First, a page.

In a stunning Christmas gift, an Eagle Rock church clears $5.3 million in medical debt for thousands of low-income Los Angeles-area residents.
Using more than $50,000 in donations from parishioners, Christian Assembly Church is working with a nonprofit debt forgiveness organization to help clear the bills of 5,555 households who earn less than double the federal poverty level.
Twenty-eight cities in Los Angeles County were selected for the debt relief program based on the neighborhoods where church members live. Areas represented by 15 or more households within the church community were chosen, including the city of Los Angeles, Azusa, Hollywood, San Gabriel, Sylmar, and Glendale.
“We are able to provide a Christmas present to the people of Los Angeles, with no strings attached,” the pastor said. Tom Hughes announced to cheers and a standing ovation at the church’s Christmas services last weekend.
RIP Medical Debt, a nonprofit created in 2014 by two former debt collectors, uses donations to buy large batches of medical debt for pennies on the dollar. Collection agencies typically sell debts for a fraction of the cost to debt collectors, who then pursue the original amount. It takes about $100 to clear $10,000 of debt. The church’s $50,000 donation can forgive more than $5 million to those who owe.
Sherman Oaks church member Jean Kellett said learning about the debt relief plans during Sunday service brought her to tears.
“Everyone was really touched. The tears started to flow,” said Kellett, who has attended Christian Assembly Church since 2003. “There was no better expression of Christmas than what they did.
Hughes said as a church leader he has seen how much debt can weigh on people. Medical bills can pile up for those without — or even with — health insurance and are often a contributing factor to personal bankruptcy and homelessness.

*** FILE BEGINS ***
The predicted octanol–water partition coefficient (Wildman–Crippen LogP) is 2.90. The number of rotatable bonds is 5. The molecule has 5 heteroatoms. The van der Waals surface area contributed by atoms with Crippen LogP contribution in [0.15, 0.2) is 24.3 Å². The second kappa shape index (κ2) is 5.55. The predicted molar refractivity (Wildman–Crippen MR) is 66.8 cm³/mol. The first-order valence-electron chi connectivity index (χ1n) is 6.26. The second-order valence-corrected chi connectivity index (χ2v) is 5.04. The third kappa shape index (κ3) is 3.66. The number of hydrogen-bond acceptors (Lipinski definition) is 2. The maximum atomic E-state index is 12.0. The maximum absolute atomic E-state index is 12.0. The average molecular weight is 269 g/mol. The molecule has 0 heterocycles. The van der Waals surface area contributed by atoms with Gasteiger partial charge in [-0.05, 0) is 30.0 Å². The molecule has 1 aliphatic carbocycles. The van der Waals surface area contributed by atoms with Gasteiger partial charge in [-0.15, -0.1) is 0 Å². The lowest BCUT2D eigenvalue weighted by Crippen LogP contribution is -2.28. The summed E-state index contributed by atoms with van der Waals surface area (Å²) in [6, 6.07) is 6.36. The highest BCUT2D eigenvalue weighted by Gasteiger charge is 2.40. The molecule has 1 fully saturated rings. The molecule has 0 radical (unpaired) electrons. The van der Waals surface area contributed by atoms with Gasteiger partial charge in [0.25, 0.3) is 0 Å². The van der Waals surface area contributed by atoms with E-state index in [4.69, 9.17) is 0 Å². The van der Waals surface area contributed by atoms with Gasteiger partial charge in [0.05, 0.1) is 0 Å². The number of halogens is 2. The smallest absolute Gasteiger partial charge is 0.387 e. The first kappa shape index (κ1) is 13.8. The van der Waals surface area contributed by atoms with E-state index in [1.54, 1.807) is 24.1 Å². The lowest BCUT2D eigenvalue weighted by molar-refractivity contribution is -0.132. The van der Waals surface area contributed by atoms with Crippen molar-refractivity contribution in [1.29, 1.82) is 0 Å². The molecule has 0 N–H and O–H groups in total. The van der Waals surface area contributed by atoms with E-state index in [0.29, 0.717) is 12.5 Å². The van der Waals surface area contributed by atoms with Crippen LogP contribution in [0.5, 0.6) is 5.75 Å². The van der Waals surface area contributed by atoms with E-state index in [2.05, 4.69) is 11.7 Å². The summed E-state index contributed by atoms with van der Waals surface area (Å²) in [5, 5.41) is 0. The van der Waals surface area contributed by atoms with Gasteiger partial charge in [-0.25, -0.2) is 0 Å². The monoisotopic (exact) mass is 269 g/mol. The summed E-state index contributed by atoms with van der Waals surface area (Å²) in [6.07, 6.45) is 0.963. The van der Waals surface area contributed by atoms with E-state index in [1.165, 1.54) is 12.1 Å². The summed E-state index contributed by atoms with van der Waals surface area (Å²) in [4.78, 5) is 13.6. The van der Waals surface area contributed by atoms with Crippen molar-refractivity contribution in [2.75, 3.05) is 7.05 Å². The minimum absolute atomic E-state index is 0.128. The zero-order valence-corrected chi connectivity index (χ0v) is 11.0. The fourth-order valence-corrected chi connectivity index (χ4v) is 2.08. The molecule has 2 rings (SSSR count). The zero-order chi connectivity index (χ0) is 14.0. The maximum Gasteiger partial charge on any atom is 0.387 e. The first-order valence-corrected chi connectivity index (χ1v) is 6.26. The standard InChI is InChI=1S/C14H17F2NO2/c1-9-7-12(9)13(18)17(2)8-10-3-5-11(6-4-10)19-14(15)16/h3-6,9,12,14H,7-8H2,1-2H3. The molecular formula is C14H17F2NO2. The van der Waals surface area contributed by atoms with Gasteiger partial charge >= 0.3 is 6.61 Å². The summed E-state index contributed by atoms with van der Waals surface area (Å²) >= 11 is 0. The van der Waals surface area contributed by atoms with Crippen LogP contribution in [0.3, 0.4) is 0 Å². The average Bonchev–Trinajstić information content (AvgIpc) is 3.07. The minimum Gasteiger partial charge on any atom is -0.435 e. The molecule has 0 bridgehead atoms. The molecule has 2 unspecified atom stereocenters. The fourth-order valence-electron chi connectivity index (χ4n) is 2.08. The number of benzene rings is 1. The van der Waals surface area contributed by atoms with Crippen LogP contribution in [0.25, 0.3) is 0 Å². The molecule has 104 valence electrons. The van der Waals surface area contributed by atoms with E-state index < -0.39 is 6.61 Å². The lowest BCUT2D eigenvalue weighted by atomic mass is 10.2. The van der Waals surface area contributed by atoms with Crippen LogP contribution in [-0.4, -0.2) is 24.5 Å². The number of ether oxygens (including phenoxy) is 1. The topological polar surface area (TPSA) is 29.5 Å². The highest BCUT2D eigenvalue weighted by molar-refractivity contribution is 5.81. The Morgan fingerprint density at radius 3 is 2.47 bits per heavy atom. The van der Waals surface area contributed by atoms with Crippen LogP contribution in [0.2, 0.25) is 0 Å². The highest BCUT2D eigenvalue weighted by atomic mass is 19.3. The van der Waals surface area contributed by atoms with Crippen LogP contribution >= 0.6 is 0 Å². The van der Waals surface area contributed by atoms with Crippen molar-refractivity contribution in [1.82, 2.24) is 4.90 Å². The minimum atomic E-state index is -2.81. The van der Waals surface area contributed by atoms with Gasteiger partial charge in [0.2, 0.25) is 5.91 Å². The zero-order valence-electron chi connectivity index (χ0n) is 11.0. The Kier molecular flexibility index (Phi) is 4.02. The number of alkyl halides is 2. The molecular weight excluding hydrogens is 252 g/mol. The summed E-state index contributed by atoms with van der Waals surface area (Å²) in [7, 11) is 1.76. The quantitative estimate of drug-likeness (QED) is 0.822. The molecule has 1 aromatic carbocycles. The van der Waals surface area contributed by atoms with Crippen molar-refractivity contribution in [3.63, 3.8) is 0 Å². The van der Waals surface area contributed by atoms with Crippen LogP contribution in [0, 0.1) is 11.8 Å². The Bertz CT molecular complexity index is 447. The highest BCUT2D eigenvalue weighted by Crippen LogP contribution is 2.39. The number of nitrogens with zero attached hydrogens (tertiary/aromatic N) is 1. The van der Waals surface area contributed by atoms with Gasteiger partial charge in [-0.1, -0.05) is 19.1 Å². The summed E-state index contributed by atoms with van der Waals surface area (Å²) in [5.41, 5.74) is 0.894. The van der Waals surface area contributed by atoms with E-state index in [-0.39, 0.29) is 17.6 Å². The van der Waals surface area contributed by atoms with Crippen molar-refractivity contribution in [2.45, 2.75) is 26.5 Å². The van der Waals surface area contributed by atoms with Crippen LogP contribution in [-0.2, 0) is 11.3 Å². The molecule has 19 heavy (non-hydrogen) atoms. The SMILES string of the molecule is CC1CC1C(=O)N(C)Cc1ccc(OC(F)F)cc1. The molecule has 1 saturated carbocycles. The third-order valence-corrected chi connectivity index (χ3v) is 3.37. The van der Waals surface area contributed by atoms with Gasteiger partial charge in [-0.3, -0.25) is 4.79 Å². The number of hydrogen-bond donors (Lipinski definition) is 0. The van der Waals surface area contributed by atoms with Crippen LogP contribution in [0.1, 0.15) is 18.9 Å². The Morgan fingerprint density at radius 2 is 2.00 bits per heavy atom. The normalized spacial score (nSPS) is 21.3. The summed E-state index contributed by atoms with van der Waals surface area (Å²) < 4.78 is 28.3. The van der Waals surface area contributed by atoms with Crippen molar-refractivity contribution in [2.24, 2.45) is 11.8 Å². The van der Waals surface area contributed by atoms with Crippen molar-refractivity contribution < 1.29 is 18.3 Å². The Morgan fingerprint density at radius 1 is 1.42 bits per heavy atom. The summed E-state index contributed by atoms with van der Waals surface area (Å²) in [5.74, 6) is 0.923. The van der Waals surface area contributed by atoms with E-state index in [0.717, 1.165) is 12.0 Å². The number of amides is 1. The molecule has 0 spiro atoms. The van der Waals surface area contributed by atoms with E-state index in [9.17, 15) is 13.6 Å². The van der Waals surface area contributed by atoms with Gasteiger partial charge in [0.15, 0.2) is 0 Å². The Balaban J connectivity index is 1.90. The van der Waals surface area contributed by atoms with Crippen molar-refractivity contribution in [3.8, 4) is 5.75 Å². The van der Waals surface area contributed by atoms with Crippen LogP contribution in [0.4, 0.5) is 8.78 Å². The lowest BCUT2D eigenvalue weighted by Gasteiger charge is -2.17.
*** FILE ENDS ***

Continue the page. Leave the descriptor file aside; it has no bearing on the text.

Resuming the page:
When a Baltimore pastor told Hughes, 45, about RIP medical debt, he contacted the group and created a plan that would allow church donations to help a multitude of LA County residents. In 2016, the debt forgiveness organization worked with “Last Week With John Oliver” to erase $15 million in medical debt for 9,000 people.
“Basically every person I’ve met has probably known someone with a health condition that came out of nowhere,” Hughes said.
Although the donation has a broader impact, it is not the largest donation the Christian Assembly Church has made. In February, the church – which was founded in 1907 and has been at the Eagle Rock address since the 1970s – donated $1.2 million in cash to open a hospice in Kenya.
But the gift of medical debt has perhaps garnered the most attention in church history, as pastors from Seattle to San Diego have reached out to find out how their churches can do something similar. . Hughes, who has served at the church since 2002 and as co-senior pastor since 2007, thinks the interest may be because the gift resonates with so many people.
Jill Rhodes, a community pastor at the church, said staff members heard about the plan a few months ago and worked hard to keep it secret until the official announcement was made. .
“I love that our church does that. I’m especially excited for everyone who will receive letters,” she said. “I can’t imagine what it will be like to receive this news in the mail.”
Recipients began receiving notifications last week, Hughes said. The names of those receiving the debt forgiveness gift will remain confidential under federal medical confidentiality laws. Hughes said the letters would include an email address if any of the recipients wanted to share their story with RIP Medical Debt and the church.
“Even if we get a few people to write, it would be great to tell their stories and hopefully inspire other churches to have compassion for the poor,” the pastor said.
As news of the charitable contribution spread, many took to social media to applaud the activism.
“That’s what a church’s money is for – not buildings and sound systems, but actually helping those in need directly,” one person wrote on Facebook.
One man said he shared the story with friends in Korea, and one person from Nashville said the inspiration to emulate the charitable act would be widely felt.
In addition to the debt cancellation program, the church plans to work with credit agencies to repair people’s credit scores. Hughes said he hopes the cancellation of people’s medical debts will also put an end to phone calls from debt collectors and bring comfort to those in need.
“Giving someone a tangible feeling that I’m not alone, someone cares, someone sees me – that’s a win,” he said.